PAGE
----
In the course of one day last month, three separate news articles appeared in the Edmonton Journal (2) and The Globe and Mail, that had the capacity to mislead or mis-state certain facts about developments in Alberta’s energy sector. The headline “Oil sands firms face stringent emissions caps” was published on 16 June. Written by Kelly Cryderman and Jeff Lewis, the use of the words “stringent emissions caps” seemed a stretch headline. Oilsands firms face stringent emissions caps16-6-17 GM
Originally posted 1 July 2017
Since our last post on the Redwater decision, the Alberta Court of Appeal, in a two-one decision, upheld the earlier judgment of Chief Justice Neil Wittman. The judgment was rendered by Justice Frans Slatter with Madam Justice Frederica Schultz concurring. Madam Justice Sheilah Martin’s dissent is the first ray of hope for the Alberta Energy Regulator (AER) and the Orphan Well Association (OWA) which has contested the Trustee in Bankruptcy’s right to disclaim unproductive oil wells. The trustee, Grant Thornton LLP, acting on behalf of Alberta Treasury Branches (ATB Financial), sought only to claim the productive wells. The ultimate outcome in this case is central to the relationship between oil and gas producers and lenders and to the financial viability of oil and gas producers, and in fact to the whole province’s economy. The case pits environmental values and interests against financial values and interests. Who cleans up when oil companies go bankrupt15-7-17 GM
On 26 May, U.S.-based Standard & Poor’s dropped the Province of Alberta’s credit rating two notches to A+. The Report [Standard-and-Poors-2017-0526-Credit-Analysis-Report] cites continuing budgetary deterioration and growing debt as the causes of the downgrade. Continue reading
Alberta Electric System Operator (AESO)
The following ad seeking candidates for the position of AESO board members appeared in the Edmonton Journal last week.
While the ad is extremely general it should include the ability to read near- microscopic print!
The Alberta Energy Regulator advertises (Again)
In April, Boydon a well-known executive search firm placed an ad on behalf of the Alberta Energy Regulator (AER) for board commissioners. On 24 May 2017, the following advertisement was run with considerably less verbiage (see below) for the position of Board Director at the Regulator..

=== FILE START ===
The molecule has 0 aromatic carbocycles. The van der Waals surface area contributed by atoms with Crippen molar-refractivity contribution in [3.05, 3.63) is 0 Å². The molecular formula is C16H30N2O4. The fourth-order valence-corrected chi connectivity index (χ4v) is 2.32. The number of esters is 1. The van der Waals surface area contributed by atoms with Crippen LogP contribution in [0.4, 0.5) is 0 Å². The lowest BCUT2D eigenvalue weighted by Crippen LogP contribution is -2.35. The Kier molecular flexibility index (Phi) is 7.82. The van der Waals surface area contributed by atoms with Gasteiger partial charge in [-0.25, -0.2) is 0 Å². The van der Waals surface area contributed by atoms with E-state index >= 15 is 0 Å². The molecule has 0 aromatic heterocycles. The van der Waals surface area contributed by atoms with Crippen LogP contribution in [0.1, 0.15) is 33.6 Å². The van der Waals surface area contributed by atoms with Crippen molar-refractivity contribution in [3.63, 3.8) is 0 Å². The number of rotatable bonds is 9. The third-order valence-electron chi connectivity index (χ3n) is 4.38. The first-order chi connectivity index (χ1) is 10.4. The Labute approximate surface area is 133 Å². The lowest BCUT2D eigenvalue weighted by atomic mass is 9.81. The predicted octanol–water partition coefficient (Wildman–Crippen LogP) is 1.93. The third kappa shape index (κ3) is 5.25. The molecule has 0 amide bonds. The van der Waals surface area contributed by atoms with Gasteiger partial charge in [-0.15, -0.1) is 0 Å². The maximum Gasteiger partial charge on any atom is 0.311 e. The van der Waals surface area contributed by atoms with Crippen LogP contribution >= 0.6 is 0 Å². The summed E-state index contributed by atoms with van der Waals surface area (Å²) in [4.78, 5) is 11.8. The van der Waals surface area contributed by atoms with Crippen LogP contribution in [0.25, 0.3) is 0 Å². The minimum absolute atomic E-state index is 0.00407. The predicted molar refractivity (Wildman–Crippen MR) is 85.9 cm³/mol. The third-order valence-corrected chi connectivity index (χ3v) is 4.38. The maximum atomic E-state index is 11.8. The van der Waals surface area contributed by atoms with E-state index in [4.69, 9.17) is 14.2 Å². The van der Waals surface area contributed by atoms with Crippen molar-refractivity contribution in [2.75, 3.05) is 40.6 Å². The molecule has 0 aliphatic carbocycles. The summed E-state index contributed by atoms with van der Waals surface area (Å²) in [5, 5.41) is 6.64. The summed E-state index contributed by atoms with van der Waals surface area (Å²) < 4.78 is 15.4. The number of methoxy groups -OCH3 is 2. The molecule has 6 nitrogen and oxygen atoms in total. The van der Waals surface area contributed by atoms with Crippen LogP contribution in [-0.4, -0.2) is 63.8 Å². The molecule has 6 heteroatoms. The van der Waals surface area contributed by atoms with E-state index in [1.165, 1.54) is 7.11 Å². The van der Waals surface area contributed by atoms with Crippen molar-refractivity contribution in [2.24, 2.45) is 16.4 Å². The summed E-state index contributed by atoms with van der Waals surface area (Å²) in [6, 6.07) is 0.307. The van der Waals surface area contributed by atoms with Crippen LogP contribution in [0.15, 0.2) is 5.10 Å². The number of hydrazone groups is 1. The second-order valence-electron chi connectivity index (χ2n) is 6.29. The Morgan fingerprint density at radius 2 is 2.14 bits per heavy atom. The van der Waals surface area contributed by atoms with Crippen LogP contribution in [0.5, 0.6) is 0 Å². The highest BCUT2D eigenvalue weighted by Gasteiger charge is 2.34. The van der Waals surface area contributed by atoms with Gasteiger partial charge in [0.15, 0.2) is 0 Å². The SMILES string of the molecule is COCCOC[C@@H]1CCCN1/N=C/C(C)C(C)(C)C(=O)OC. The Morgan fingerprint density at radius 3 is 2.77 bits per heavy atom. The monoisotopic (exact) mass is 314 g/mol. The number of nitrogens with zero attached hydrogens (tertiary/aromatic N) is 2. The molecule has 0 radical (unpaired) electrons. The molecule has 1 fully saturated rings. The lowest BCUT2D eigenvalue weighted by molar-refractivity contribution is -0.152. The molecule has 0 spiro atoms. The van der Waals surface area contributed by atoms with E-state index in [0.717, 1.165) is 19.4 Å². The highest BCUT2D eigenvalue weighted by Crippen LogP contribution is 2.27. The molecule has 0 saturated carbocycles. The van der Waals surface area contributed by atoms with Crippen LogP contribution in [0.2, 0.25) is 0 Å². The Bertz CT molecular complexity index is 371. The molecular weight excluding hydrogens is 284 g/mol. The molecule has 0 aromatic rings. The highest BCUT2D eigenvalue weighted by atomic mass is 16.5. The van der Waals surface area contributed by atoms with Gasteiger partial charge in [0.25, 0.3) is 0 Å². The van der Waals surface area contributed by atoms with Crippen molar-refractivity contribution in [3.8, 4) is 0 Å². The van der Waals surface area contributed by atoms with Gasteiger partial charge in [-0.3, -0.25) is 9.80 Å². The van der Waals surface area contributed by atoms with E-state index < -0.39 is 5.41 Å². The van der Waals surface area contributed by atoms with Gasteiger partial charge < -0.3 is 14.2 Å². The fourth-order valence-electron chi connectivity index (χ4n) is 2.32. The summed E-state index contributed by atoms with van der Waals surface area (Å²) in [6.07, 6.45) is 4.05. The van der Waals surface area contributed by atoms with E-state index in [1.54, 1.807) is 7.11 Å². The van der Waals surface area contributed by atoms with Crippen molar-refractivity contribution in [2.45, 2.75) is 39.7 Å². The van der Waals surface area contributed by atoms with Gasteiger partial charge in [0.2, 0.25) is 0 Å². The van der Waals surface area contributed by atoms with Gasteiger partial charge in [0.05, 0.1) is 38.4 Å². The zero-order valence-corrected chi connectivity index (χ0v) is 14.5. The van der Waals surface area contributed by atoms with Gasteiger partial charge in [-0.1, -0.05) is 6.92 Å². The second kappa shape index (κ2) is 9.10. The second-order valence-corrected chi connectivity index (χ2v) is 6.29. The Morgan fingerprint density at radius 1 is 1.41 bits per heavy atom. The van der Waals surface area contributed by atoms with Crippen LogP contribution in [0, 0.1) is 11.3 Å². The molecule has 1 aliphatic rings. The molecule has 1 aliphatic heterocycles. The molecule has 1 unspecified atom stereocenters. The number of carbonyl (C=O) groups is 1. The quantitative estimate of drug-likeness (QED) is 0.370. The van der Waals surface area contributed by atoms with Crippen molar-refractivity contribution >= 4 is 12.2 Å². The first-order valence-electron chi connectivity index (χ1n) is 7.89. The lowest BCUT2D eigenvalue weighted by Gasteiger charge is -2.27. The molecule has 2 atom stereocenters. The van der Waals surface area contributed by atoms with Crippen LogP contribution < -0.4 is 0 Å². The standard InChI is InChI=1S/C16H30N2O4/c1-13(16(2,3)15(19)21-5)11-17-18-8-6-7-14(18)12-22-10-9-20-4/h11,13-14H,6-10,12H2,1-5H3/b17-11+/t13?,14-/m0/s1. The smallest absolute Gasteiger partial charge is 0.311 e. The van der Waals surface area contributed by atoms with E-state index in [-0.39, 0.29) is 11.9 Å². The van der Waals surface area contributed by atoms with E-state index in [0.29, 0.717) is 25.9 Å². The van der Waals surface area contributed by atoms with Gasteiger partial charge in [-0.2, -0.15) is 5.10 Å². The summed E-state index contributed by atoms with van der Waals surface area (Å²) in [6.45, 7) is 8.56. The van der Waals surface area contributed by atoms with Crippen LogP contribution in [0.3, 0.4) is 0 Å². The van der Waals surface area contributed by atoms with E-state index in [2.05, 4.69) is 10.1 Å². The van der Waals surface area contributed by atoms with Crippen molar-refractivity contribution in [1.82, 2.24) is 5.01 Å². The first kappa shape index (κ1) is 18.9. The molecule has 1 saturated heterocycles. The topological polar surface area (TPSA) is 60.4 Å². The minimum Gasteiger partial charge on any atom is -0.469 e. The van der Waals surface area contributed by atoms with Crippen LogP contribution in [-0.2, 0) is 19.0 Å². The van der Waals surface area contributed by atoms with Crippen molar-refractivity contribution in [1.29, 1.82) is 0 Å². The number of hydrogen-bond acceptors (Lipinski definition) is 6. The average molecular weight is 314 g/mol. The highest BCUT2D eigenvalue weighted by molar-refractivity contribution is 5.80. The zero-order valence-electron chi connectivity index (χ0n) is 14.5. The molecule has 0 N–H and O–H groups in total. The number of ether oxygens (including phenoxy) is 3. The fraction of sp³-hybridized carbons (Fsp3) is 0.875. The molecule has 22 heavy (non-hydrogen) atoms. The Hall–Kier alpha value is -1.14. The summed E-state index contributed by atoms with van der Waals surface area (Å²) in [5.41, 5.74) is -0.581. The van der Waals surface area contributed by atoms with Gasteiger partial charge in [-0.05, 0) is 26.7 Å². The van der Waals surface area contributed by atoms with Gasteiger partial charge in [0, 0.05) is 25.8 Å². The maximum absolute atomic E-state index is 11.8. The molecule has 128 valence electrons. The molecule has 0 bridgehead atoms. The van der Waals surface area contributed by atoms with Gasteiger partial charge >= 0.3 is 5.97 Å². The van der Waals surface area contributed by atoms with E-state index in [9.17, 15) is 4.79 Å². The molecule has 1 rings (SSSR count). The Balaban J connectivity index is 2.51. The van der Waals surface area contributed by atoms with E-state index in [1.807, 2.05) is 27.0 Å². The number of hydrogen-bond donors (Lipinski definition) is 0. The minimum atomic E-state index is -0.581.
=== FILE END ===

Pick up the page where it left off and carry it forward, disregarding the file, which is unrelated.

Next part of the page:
In an earlier article (Alberta Energy Regulator Advertises- 20 April 2017), we commented on the bold language of the earlier ad. The former ad (below) boasted of its “full life-cycle regulatory oversight of energy resource development: from application and construction to abandonment and reclamation, and everything in between.” [Emphasis added] The original ad’s bombast included “For the past 75 years, Alberta’s oil and gas regulator has adapted to meet innovations in technology, new industry activity, and changing societal expectations. The Alberta energy Regulator is building on this foundation and preparing the province for the next era in energy regulation.”
The April ad listed a detailed set of proficiencies that few talented individuals, outside the energy-environment-legal world would be qualified for. Happily, the regulator and its search agent in their most recent venture to encourage applicants have used less effusive language to describe the regulator’s role. Also the AER and its head hunter has become more realistic in drafting job listings that encourage, rather than discourage, more applicants with diverse backgrounds to apply.
It is understandable that regulatory agencies wish to attract the most qualified applicants. However who defines qualified? Is the agency (which is ultimately accountable to the Legislative Assembly through a Minister), the sole source of advice on the competencies for these positions. What role, if any, does the Minister or her department have in reviewing the ad and in filtering the applicants. Further effort may be needed in strengthening the role of the Public Agencies Secretariat in husbanding resources to co-ordinate the hundreds of ads and applicants for key agency roles. Indeed, legislative scrutiny of key agencies such as AIMCo, ATB, the Securities Commission Labour Relations Board, Agriculture Financial Services Corporation, the Workers Compensation Board, and the Alberta Gaming and Liquor Commission, might be a good idea.